0

Former Morrow grad takes his love for the game across the globe and back

By Rory Sharrock

rsharrock@news-daily.com

The game of basketball is adored all over the world, so it comes as no surprise to anyone who knows Jermaine Barnes, 25, of Morrow that he'd travel across the globe and back just to satisfy his hoop love jones.

This former Southern Crescent baller has his passport filled with rim shot stamps from his participation in the Japanese Basketball League as a member of the Proline Kings.

Now, after a successful stint in the Far East, during which he recently dropped 63 points in the JBL championship game and was named to the All-Japan Team, Barnes has returned stateside with the hopes of joining the Arizona Rhinos of the American Basketball Association.

Barnes has logged thousands of miles playing on various courts, but his journey of dedication, sacrifice and desire -three of the main cells encoded in the DNA of every player - has fueled his fire to achieve greatness while helping others along the way.

As a high school student-athlete, he scorched the nets throughout Clayton County for Jay Livingston's Morrow Mustangs. Although his basketball skills caught the eyes of Division I scouts, his grades fell short of their requirements and he was forced to sign at a junior college.

After graduating from Morrow, he enrolled at Abraham Baldwin Agriculture College in Tifton to compete with the Stallions.

Once his studies were complete, he transferred to Atlanta Christian College, which is an National Association of Intercollegiate Athletics (NAIA)-affiliated school.

As a collegiate senior, Barnes was a dominating scorer, averaging 18 points per game. During this period, he was discovered by international scouts who were interested in his services.

It was a huge leap of faith to travel far away, not only from his family, but his country, however, he realized this was a lifetime opportunity that might not present itself again, so in August 2006, he quickly boarded a plane for the port city of Nagoya, Japan, located two hours outside Tokyo.

Once he arrived overseas, it didn't take long for him to be overwhelmed by the culture shock of his new surroundings.

Everything was different from the food and fashion, to traffic and his living quarters as adjusted to being American-born athlete on a Japanese-speaking team.

"Japanese people are disciplined. They never sway from the rules," said Barnes. "The players are very disciplined too. They're like robots. In America, if you're the star of your college team, you're creative. If the game's on the line, you're taking the shot. For them, it's ABC- you follow the rules. They don't sway from the plan. I had to have a translator. The coach would tell them to give me the ball and move out the way."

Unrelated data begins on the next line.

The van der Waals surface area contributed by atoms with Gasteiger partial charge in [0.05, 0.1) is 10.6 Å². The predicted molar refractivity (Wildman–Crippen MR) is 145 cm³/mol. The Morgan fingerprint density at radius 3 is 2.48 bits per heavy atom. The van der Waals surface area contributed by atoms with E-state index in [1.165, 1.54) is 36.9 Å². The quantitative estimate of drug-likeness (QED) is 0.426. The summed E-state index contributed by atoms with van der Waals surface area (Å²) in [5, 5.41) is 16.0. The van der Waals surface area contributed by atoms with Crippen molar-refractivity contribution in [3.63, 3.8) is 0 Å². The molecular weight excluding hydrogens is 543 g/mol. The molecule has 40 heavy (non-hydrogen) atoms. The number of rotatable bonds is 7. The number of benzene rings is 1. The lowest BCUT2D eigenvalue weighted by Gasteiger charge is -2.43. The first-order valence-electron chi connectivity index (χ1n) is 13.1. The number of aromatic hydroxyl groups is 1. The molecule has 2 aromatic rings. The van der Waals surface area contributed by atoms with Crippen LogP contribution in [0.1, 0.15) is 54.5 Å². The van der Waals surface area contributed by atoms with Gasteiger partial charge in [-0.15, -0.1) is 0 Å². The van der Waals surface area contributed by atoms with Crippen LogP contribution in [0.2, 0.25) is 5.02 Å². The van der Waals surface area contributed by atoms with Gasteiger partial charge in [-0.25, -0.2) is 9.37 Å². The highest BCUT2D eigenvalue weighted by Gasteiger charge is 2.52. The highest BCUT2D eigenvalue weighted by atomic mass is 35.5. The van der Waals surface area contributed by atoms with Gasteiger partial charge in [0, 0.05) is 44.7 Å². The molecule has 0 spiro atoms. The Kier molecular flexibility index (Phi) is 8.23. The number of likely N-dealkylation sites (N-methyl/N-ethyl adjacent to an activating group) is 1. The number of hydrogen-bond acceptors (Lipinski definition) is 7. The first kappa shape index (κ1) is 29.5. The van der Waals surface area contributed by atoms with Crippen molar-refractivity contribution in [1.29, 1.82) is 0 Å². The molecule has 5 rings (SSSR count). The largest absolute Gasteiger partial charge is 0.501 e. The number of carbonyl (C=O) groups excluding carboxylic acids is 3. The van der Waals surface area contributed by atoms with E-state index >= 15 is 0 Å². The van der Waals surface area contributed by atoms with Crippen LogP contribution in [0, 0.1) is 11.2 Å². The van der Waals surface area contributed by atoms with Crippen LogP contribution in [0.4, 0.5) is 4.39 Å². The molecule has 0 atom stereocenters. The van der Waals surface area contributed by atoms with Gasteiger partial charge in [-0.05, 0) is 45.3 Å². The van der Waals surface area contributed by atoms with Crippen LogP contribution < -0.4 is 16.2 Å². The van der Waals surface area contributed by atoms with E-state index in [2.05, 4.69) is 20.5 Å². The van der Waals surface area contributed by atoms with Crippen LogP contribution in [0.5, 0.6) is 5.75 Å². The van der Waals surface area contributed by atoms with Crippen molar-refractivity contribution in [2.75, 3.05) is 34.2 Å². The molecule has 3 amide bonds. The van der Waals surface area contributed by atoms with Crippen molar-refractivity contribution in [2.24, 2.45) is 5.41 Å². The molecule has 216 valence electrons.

During his two-year residency in Japan, Barnes progressed as a man and an athlete. He also witnessed an increase in his salary, going from $500 a month while living in a small apartment, to $1,500 monthly with a home and Internet access.

Although he fell short of his team goals of winning a championship, his personal accolades were impressive and he once again caught the attention of basketball scouts. This time, it was for job closer to home, at least in terms of mileage.

Barnes, who has since returned back to Clayton County and works at the Virginia Gray Recreation Center in Riverdale, is headed westward today to meet with the Arizona Rhinos to discuss a potential contract offer sheet.

With so much on his plate, from a pending move to Arizona, to possibly returning back to Japan to compete in a higher division of the JBL, one could easily excuse Barnes spending his free time in isolation.

However, that's far from the case as he works closely with the county's youths, teaching them the importance of education as well as the dangers of crime and drug abuse.

He plans to take his community involvement to a higher level this summer by hosting a basketball tournament, which is aptly titled the Jermaine Barnes International Classic July 14-18.

This event will feature international and college scouts from all levels of play as well as various speakers that will inform students about improving their status beyond basketball.

"Every kid can't go Division I, so I have 50 scouts from all levels to come watch these kids. My goal isn't for them to play basketball, it's for them to go to college to get a free education. You use your talents that God gave you to move up in life. Get a degree so you can be somebody and not be on the street. I grew up in that surrounding and you can take a different route," he said.

Of course he'd love to play in the NBA, however, should he fall short of this goal, he wants to continue to work with children and athletics.

Barnes hopes to become a high school coach at Morrow whenever Livingston decides to step down.